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A quick question that will help better clarify the separation axioms:

On a set with three elements, there are nine inequivalent topologies (listed below). Which of these topologies are $T_{0}$, $T_{1}$, $T_{2}$, $T_{3}$ (regular, or not), and $T_{4}$ (normal, or not)?

Let $X=\{a, b, c\}$ be a set with 3 elements.

  1. {$\emptyset$, {a, b, c}}

  2. {$\emptyset$, {c}, {a, b, c}}

  3. {$\emptyset$, {a, b}, {a, b, c}}

  4. {$\emptyset$,{c}, {a, b}, {a, b, c}}

  5. {$\emptyset$, {c}, {b, c}, {a, b, c}}

  6. {$\emptyset$, {c}, {a, c}, {b, c}, {a, b, c}}

  7. {$\emptyset$, {a}, {b}, {a, b}, {a, b, c}}

  8. {$\emptyset$, {b}, {c}, {a, b}, {b, c}, {a, b, c}}

  9. {$\emptyset$, {a}, {b}, {c}, {a, b}, {a, c}, {b, c}, {a, b, c}}

So, I already know that $T_{2}$ implies $T_{1}$, which implies $T_{0}$. Also, that $T_{3}$ and $T_{4}$ do not ensure the previous three separation axioms (unless these two are regular and normal, respectively). I think that identifying these simple topologies would better clarify the meaning of each, though. Thoughts?

Here is a quick link to the separation axioms for ease.

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    $\begingroup$ My only thought about this is that if you find that working out these examples is helpful, you should do it. $\endgroup$
    – Carsten S
    Mar 4 '14 at 11:13
  • $\begingroup$ I don't know how to show it completely. I meant to comment right after posting, but got caught up. @Rustyn So, we know that 1 through 4 are not $T_{0}$. 5 through 9 are $T_{0}$. 1 isn't any of them, correct? $\endgroup$
    – kathystehl
    Mar 4 '14 at 15:51
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For example, a space is $T_0$ if for every pair of distinct points in the space, at least one has an open neighborhood not containing the other.



There are three unordered pairs, $\{a,b\}, \{a,c\}, \{b,c\}$

$1)$ not $T_0$
$2)$ not $T_0$
$3)$ not $T_0$
$4)$ not $T_0$
$5)$ $T_0$ $\huge !$ Why??

$c$ has a neighborhood that doesn't contain $a$ or $b$ $\checkmark$,
$b$ has a neighborhood that doesn't contain $a$ $\checkmark$ $T_0$-ness is satisfied!

Just apply definitions, and see what you can come up with.

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  • $\begingroup$ $T_{3} \rightarrow T_{2}$ and $T_{4} \rightarrow T_{2}$ only hold if $T_{3}$ and $T_{4}$ are regular and normal (i.e. that $T_{2}$ is also true), correct? $\endgroup$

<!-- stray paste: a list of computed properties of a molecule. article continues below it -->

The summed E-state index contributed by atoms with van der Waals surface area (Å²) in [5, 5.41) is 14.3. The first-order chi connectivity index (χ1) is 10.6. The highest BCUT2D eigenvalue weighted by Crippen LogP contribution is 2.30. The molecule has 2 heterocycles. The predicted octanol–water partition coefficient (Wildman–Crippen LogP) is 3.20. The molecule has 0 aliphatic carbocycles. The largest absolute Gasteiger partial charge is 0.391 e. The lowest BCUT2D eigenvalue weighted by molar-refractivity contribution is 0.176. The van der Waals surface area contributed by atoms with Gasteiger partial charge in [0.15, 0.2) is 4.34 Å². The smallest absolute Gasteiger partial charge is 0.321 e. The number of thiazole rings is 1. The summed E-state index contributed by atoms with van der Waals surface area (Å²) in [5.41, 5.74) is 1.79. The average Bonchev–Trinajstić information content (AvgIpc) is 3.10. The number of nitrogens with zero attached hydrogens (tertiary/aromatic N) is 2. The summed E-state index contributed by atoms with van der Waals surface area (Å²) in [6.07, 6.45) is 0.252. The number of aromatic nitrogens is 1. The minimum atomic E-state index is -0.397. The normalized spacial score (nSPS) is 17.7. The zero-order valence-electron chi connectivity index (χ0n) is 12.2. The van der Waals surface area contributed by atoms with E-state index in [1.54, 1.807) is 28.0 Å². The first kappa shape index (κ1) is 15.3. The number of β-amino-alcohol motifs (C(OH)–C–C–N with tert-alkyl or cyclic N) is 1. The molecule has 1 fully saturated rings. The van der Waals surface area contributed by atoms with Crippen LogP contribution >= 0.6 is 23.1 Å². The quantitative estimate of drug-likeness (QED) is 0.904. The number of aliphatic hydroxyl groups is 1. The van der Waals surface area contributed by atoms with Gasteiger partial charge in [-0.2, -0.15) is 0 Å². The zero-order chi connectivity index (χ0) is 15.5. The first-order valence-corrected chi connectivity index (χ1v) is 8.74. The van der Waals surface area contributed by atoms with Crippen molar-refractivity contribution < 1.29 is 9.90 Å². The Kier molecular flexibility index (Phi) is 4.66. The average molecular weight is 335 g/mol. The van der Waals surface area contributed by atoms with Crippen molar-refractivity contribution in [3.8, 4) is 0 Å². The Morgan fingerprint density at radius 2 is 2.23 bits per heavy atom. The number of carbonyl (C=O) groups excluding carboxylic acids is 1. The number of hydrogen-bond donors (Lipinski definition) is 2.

– kathystehl
    Mar 4 '14 at 15:58
  • $\begingroup$ Also, my book explicitly says that $T_{2}$ does not imply $T_{1}$ or $T_{0}$. I don't mean to be contradictory, but could you explain your reasoning please? Thanks! $\endgroup$
    – kathystehl
    Mar 4 '14 at 15:59
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Hint that covers some cases:

If you can find two elements that are not topologically distinguishable in the sense that no open set exists containing exactly one of them then (even) $T_0$ is not true.

Example: in 4) $\left\{ a,b\right\} \subseteq O\vee\left\{ a,b\right\} \cap O=\emptyset$ is true for any open set $O$.

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  • $\begingroup$ So, in 2, 3 and 4, points a and b are topologically indistinguishable. Does this imply that, for each of these topologies, none of the separation axioms hold? Or, am I inappropriately extrapolating? $\endgroup$
    – kathystehl
    Mar 4 '14 at 16:00
  • $\begingroup$ Yes, that implies indeed than none of the separation axioms holds. That is also the case in 1 (you did not mention). $\endgroup$
    – drhab
    Mar 4 '14 at 17:40
  • $\begingroup$ Ah, you're right. And, none of these should ever hold for the trivial case. $\endgroup$
    – kathystehl
    Mar 4 '14 at 17:42
  • $\begingroup$ Could $T_{3}$ or $T_{4}$ (excluding $T_{0}$ through $T_{2}$) hold for 2 through 4? $\endgroup$
    – kathystehl
    Mar 4 '14 at 17:43
  • $\begingroup$ You have $T_{i+1}\Rightarrow T_i$ in general for $i=0,1,2,3$. $\endgroup$
    – drhab
    Mar 4 '14 at 17:56
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Following your link, you use the standard definitions, where each $T$-axiom implies the lower one.

For a finite space $T_1$ means discrete (as then all finite, hence all, subsets are closed), and only 9. is discrete, so $T_1$-$T_4$.

So 1-8 are not $T_1$ or higher, being non-discrete.

So decide $T_0$-ness for 1-8. Regular and normal are indeed more case to case: e.g. the indiscrete space 1. is trivially regular and normal, as there are no disjoint closed sets to separate at all (so logic says we can separate all such pairs by open sets ...), nor is there a pair $x, F$ with $F$ closed non-empty and $x \notin F$.

E.g. for 2., as $\{c\}$ is open, $\{a,b\}$ is closed, and it's the only non-trivial closed set. So normality is already trivial. But we cannot separate $c$ from $\{a,b\}$ by disjoint open sets, because the only open set that contains $\{a, b\}$ is the whole space. So space 2. is not regular, but is normal. It's not $T_0$ because every open set that contains $a$ also contains $b$ and vice versa.

Now you look at the others.

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